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James A. Neu (November 18, 1943 – July 19, 2010) was an American playwright who was best known for his quirky, experimental plays, many of which were staged Off-Off-Broadway.

Neu was born on November 18, 1943, in Brooklyn and moved to Huntington, New York with his family when he was seven years old. He graduated from State University of New York at Oneonta and was drafted into the United States Army, where he was stationed in South Korea during the Vietnam War.[1] As he described in his biography, he was "unlucky enough to be drafted after graduating college, but lucky enough not to be sent to Viet Nam".[2]

After completing his military service in 1967 he moved to Manhattan's Lower East Side, beginning a "quest for self" that many went through in that period.[2] At a friend's suggestion, he attended a workshop with avant-garde theatrical director Robert Wilson in 1970. Wilson was looking for actors with no prior theater experience, and Neu became involved with Wilson's work as a performer with the Byrd Hoffman School of Byrds troupe and as a contributor to some of his plays. Neu started a career writing plays of his own, many of which were staged at Ellen Stewart's La MaMa Experimental Theatre Club. Neu would often appear in his own works and was fond of including jazz riffs from Duke Ellington and Thelonious Monk. Works he staged include his 1995 play The Floatones, Mondo Beyondo in 1997 and 1999's Undercurrent Incorporated. In a 2001 collaboration with choreographer Douglas Dunn, Neu presented Aerobia, his first dance theater production, which told the story of six characters at a health club of the future where people come to exercise their "sociomuscularity".[3] In what The New York Times called "a brief but engaging torrent of intriguing ideas and dizzying wordplay" that "rewards repeat viewing", his 2008 production of Gang of Seven directed by frequent collaborator Keith McDermott featured seven stage cliche characters who are part of a focus group for an unidentified product interacting with each other using marketing neologisms.[4] Andrew Horn directed two screenplays he wrote, the feature films Doomed Love in 1983 and The Big Blue in 1988.[1]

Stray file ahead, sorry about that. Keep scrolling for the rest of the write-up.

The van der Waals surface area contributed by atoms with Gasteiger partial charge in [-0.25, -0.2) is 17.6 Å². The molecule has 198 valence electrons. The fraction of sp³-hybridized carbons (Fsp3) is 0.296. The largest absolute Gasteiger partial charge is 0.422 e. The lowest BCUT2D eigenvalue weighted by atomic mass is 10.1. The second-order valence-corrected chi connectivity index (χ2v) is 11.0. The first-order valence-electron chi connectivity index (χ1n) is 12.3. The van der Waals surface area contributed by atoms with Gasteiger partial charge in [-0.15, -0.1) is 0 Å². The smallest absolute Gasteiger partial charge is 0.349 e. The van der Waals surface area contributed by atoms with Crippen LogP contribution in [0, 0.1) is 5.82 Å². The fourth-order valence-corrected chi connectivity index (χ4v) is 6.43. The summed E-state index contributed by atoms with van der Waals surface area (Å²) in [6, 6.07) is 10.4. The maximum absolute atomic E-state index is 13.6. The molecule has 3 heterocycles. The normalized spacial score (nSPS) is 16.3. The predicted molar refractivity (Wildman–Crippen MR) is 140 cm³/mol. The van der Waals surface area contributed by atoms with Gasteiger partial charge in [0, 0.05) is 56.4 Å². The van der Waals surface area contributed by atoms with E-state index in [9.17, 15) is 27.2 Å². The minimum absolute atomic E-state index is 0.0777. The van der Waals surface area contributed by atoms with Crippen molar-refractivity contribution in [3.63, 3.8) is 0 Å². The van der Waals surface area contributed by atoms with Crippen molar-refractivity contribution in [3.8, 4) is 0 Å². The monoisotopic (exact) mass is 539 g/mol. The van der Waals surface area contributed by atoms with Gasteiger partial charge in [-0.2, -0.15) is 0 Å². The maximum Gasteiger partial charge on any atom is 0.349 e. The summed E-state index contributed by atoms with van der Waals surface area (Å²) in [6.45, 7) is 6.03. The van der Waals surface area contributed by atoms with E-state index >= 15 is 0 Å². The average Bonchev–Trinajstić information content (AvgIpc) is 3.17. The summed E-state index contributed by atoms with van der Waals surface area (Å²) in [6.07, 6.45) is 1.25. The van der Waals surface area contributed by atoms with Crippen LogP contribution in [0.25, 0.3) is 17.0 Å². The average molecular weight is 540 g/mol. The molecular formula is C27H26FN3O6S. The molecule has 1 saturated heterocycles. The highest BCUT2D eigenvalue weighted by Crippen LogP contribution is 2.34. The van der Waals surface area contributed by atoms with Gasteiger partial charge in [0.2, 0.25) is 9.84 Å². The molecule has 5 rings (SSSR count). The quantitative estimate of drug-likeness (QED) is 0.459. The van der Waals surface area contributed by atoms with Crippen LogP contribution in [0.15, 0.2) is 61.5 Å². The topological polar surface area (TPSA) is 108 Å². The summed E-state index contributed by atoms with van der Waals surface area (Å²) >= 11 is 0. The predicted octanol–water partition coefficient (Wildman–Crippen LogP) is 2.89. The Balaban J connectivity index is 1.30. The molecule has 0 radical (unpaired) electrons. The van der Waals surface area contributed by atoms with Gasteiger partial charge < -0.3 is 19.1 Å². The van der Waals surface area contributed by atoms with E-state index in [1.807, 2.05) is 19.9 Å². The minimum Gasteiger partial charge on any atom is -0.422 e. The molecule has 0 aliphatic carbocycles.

A resident of Carroll Gardens, Brooklyn, Neu died at his home there at age 66 on July 19, 2010, due to lung cancer. He was survived by his wife, Carol Mullins.[1]


  1. 1.0 1.1 1.2 Weber, Bruce. "Jim Neu, Creator of Wry Plays, Is Dead at 66", The New York Times, July 21, 2010. Accessed July 21, 2010.
  2. 2.0 2.1 Biography, Accessed July 21, 2010.
  3. Scherr, Appollinaire. "Dance; Talking and Dancing, Reconcilable Differences", The New York Times, November 11, 2001. Accessed July 21, 2001.
  4. Webster, Andy. "No One Talks Media-Speak Like Product Pushers", The New York Times, December 17, 2008. Accessed July 21, 2010.

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